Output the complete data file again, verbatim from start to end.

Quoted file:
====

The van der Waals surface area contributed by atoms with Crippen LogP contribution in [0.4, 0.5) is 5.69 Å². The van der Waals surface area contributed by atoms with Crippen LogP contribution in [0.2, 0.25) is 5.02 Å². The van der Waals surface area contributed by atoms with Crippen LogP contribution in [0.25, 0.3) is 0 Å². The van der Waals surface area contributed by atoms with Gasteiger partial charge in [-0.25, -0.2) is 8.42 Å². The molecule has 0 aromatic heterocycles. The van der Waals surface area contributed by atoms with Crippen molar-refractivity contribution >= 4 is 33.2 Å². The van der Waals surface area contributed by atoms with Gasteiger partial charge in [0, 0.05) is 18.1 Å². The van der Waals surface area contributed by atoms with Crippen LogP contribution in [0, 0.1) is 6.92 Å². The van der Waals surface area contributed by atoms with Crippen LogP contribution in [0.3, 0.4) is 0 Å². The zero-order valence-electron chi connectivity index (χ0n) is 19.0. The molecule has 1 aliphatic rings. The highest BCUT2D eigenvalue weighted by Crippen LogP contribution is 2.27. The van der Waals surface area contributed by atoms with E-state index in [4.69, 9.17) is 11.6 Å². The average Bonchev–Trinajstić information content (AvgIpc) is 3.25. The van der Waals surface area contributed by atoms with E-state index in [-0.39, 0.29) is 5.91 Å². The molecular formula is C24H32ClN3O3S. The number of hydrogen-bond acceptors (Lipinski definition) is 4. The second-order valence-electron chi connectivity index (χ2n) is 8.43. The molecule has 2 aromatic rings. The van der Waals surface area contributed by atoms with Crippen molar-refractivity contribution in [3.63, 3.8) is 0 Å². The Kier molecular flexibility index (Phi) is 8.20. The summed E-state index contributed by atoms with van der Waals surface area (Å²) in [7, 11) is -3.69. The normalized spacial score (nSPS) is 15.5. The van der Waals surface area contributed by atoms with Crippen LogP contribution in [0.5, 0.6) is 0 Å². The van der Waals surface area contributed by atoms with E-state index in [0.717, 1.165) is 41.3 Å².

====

The van der Waals surface area contributed by atoms with Crippen LogP contribution in [0.4, 0.5) is 5.69 Å². The van der Waals surface area contributed by atoms with Crippen LogP contribution in [0.2, 0.25) is 5.02 Å². The van der Waals surface area contributed by atoms with Crippen LogP contribution in [0.25, 0.3) is 0 Å². The van der Waals surface area contributed by atoms with Gasteiger partial charge in [-0.25, -0.2) is 8.42 Å². The molecule has 0 aromatic heterocycles. The van der Waals surface area contributed by atoms with Crippen molar-refractivity contribution >= 4 is 33.2 Å². The van der Waals surface area contributed by atoms with Gasteiger partial charge in [0, 0.05) is 18.1 Å². The van der Waals surface area contributed by atoms with Crippen LogP contribution in [0, 0.1) is 6.92 Å². The van der Waals surface area contributed by atoms with Crippen LogP contribution in [0.3, 0.4) is 0 Å². The zero-order valence-electron chi connectivity index (χ0n) is 19.0. The molecule has 1 aliphatic rings. The highest BCUT2D eigenvalue weighted by Crippen LogP contribution is 2.27. The van der Waals surface area contributed by atoms with E-state index in [4.69, 9.17) is 11.6 Å². The average Bonchev–Trinajstić information content (AvgIpc) is 3.25. The van der Waals surface area contributed by atoms with E-state index in [-0.39, 0.29) is 5.91 Å². The molecular formula is C24H32ClN3O3S. The number of hydrogen-bond acceptors (Lipinski definition) is 4. The second-order valence-electron chi connectivity index (χ2n) is 8.43. The molecule has 2 aromatic rings. The van der Waals surface area contributed by atoms with Crippen molar-refractivity contribution in [3.63, 3.8) is 0 Å². The Kier molecular flexibility index (Phi) is 8.20. The summed E-state index contributed by atoms with van der Waals surface area (Å²) in [7, 11) is -3.69. The normalized spacial score (nSPS) is 15.5. The van der Waals surface area contributed by atoms with Crippen LogP contribution in [0.5, 0.6) is 0 Å². The van der Waals surface area contributed by atoms with E-state index in [0.717, 1.165) is 41.3 Å².